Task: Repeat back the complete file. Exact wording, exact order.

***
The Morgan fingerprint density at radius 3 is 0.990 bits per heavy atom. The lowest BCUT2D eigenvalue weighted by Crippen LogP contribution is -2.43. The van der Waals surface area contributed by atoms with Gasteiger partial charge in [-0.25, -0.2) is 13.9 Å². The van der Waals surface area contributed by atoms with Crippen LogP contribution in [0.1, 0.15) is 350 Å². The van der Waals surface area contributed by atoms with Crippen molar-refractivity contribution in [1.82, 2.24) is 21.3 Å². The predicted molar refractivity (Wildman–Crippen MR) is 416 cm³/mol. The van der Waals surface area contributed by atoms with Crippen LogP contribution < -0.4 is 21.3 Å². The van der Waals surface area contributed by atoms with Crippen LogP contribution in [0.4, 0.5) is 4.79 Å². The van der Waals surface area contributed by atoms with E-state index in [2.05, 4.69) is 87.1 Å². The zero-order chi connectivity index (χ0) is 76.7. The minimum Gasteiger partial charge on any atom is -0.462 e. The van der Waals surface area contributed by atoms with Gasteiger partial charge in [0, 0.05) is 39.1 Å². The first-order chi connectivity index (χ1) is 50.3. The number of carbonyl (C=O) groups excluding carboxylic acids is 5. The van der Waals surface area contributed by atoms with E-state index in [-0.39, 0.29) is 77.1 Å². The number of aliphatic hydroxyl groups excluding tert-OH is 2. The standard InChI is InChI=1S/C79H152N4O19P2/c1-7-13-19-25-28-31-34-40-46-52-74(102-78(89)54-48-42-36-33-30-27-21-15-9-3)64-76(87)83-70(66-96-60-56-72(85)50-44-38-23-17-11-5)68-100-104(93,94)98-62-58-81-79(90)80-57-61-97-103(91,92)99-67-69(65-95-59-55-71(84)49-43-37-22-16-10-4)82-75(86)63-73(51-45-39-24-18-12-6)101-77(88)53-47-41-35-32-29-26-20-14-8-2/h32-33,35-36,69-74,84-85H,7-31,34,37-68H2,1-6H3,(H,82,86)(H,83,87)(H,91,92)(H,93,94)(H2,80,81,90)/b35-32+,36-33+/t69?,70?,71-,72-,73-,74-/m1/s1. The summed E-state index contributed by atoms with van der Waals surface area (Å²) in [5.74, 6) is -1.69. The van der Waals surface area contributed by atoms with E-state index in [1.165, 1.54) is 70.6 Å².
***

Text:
The Morgan fingerprint density at radius 3 is 0.990 bits per heavy atom. The lowest BCUT2D eigenvalue weighted by Crippen LogP contribution is -2.43. The van der Waals surface area contributed by atoms with Gasteiger partial charge in [-0.25, -0.2) is 13.9 Å². The van der Waals surface area contributed by atoms with Crippen LogP contribution in [0.1, 0.15) is 350 Å². The van der Waals surface area contributed by atoms with Crippen molar-refractivity contribution in [1.82, 2.24) is 21.3 Å². The predicted molar refractivity (Wildman–Crippen MR) is 416 cm³/mol. The van der Waals surface area contributed by atoms with Crippen LogP contribution < -0.4 is 21.3 Å². The van der Waals surface area contributed by atoms with Crippen LogP contribution in [0.4, 0.5) is 4.79 Å². The van der Waals surface area contributed by atoms with E-state index in [2.05, 4.69) is 87.1 Å². The zero-order chi connectivity index (χ0) is 76.7. The minimum Gasteiger partial charge on any atom is -0.462 e. The van der Waals surface area contributed by atoms with Gasteiger partial charge in [0, 0.05) is 39.1 Å². The first-order chi connectivity index (χ1) is 50.3. The number of carbonyl (C=O) groups excluding carboxylic acids is 5. The van der Waals surface area contributed by atoms with E-state index in [-0.39, 0.29) is 77.1 Å². The number of aliphatic hydroxyl groups excluding tert-OH is 2. The standard InChI is InChI=1S/C79H152N4O19P2/c1-7-13-19-25-28-31-34-40-46-52-74(102-78(89)54-48-42-36-33-30-27-21-15-9-3)64-76(87)83-70(66-96-60-56-72(85)50-44-38-23-17-11-5)68-100-104(93,94)98-62-58-81-79(90)80-57-61-97-103(91,92)99-67-69(65-95-59-55-71(84)49-43-37-22-16-10-4)82-75(86)63-73(51-45-39-24-18-12-6)101-77(88)53-47-41-35-32-29-26-20-14-8-2/h32-33,35-36,69-74,84-85H,7-31,34,37-68H2,1-6H3,(H,82,86)(H,83,87)(H,91,92)(H,93,94)(H2,80,81,90)/b35-32+,36-33+/t69?,70?,71-,72-,73-,74-/m1/s1. The summed E-state index contributed by atoms with van der Waals surface area (Å²) in [5.74, 6) is -1.69. The van der Waals surface area contributed by atoms with E-state index in [1.165, 1.54) is 70.6 Å².